The other day, I brought up the new food movement I see emerging with the likes of Michael Pollan and Sally Fallon Morell with my mom. I mentioned that trailing their keystrokes and bean soaks is a sense that meat is okay.
“Really?” she said. “But how can they say that, when meat eating is responsible for so many problems?”
Although still a staunch vegetarian, I felt compelled to defend them. I explained that the new thinking about food advocates small amounts of meat and dairy, and stresses local, grass-fed products. The animals should be treated well, raised on small farms close by, and fed a healthy diet. And raw dairy rocks.
My mom had trouble with this. This is a woman who inspired my love of vegetables, introduced me to CSAs, and hinted that artificial coloring can be fatal. She eats small amounts of quality, sustainable chicken and fish, and occasionally other kosher meaty things. But I guess she didn’t think the Great Unwashed should get the go ahead to eat meat at all. They couldn’t be trusted.
Once you start saying meat is okay, she argued, they’ll take that as permission to continue their toxic ways. Maybe they’ll even increase their consumption. And then where would we be? More overweight kids, more heart disease, less productive land to feed the people of the world.
I guess in some ways, we haven’t come that far from 2001’s Fast Food Nation, when Eric Schlosser shocked us into changing our eating habits. At least not according to my mom. And perhaps she’s right. How many of us read that best seller, began driving by McDonald’s with our noses in the air, and eventually went back to driving right on through a few months later?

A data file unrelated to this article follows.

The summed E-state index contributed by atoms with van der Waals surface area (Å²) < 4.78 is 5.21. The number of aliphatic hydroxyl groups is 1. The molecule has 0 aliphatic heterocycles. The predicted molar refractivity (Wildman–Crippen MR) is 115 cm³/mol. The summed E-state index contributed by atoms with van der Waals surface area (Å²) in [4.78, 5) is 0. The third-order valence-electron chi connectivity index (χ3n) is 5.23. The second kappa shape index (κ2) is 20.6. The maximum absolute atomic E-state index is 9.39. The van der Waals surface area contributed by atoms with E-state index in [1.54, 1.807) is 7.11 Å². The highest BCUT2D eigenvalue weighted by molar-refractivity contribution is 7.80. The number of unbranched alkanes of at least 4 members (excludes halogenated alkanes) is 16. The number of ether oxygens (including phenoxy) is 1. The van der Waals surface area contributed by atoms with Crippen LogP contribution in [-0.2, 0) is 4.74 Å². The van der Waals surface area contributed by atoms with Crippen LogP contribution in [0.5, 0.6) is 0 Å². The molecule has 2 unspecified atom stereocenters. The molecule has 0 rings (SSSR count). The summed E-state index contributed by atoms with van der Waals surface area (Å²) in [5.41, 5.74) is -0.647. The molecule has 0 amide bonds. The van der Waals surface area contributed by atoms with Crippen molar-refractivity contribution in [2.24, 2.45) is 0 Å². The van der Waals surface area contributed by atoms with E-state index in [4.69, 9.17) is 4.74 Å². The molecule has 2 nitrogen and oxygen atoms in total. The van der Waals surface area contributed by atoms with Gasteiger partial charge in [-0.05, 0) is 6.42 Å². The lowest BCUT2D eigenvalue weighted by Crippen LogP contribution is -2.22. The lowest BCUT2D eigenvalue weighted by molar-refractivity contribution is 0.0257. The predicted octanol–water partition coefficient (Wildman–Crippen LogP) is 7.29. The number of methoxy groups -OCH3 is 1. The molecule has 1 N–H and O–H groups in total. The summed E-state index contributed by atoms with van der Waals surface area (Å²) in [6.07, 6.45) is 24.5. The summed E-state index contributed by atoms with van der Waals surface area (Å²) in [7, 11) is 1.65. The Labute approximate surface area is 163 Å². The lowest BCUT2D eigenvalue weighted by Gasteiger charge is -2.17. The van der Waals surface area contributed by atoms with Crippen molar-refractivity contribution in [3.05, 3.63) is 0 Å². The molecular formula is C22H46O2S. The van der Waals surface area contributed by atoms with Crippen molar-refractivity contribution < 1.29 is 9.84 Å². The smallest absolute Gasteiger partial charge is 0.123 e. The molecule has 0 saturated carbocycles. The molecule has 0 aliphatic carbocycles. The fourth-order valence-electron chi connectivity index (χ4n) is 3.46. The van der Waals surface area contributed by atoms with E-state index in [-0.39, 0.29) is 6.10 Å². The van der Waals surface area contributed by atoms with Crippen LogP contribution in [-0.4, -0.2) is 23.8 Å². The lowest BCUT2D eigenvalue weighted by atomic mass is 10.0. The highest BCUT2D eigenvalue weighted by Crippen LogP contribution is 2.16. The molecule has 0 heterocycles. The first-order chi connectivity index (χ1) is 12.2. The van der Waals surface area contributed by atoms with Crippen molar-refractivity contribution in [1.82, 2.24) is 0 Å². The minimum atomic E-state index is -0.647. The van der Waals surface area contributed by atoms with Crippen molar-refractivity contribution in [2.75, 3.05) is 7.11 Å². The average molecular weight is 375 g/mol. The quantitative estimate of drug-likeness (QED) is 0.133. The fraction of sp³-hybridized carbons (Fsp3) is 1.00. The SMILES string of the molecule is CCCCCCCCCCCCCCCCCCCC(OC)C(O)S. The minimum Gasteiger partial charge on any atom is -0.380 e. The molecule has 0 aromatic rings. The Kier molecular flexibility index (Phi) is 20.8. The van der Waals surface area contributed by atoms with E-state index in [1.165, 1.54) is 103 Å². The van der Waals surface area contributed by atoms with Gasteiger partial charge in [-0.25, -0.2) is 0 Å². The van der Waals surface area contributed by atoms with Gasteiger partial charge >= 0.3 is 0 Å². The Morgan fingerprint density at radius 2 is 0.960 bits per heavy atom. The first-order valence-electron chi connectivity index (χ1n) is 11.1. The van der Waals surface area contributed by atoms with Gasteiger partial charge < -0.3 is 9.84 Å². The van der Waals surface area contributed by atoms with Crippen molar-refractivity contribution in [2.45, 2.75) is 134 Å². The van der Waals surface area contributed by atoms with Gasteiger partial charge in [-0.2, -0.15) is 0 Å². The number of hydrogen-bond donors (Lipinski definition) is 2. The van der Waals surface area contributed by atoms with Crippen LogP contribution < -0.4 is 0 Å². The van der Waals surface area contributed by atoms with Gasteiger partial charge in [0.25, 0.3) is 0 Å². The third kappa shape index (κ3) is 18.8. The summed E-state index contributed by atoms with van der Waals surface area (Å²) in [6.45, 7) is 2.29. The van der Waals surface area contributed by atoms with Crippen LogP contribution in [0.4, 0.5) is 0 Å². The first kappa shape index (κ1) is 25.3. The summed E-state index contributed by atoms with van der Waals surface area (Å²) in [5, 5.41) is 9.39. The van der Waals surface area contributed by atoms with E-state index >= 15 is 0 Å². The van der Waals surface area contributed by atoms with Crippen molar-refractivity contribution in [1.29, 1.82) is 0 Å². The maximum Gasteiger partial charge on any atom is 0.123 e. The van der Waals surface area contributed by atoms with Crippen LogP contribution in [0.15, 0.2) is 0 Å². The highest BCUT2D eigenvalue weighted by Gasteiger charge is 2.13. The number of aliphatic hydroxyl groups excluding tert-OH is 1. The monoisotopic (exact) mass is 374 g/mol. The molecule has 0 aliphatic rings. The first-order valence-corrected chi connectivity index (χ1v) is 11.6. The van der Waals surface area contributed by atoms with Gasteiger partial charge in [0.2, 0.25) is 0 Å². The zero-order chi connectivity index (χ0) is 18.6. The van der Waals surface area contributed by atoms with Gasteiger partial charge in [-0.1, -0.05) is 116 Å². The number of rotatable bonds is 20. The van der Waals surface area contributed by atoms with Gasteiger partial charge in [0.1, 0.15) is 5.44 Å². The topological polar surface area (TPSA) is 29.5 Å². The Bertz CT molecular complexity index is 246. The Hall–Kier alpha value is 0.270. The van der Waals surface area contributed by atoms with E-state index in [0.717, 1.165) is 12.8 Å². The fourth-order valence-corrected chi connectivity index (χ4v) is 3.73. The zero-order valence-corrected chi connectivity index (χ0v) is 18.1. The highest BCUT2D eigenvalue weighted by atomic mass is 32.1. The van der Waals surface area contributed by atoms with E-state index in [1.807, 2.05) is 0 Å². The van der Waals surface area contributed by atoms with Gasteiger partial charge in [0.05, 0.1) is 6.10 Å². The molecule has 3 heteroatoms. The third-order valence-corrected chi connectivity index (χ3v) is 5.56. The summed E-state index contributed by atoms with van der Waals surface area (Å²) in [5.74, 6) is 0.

On the other hand, I have to wonder if the burger-scarfing masses are even reading The Omnivore’s Dilemma and In Defense of Food or going to Blue Hill at Stone Barns. Sure, those books are best sellers, but to whom? And the restaurant is packed every night, but with what kind of diner? I’m guessing it’s liberal, highly-educated farmers’ market goers–the choir, if you will.
So even if the Great Unwashed would take Pollan’s wild bore hunting as a cue to eat pork chops every night, they may not even hear about it. Even if they do read that stuff, are they really that dumb that they’d take the “it’s okay to eat meat” message and discard the “but in moderation” caveat like a crumpled hoagie wrapper?
And another thing: what are we (let’s say “we” is the “choir,” the people who like to think of ourselves as enlightened readers) taking away from this, other than confirmation of our previous notions? Maybe there’s just a sliver of each population that will learn something new–they’ll not have considered, for example, that butter is okay, soybean oil is not, or that high fructose corn syrup is the devil incarnate. For them, I jump for joy. And romp in a grassy field filled with healthy cows. For everyone else, I shrug.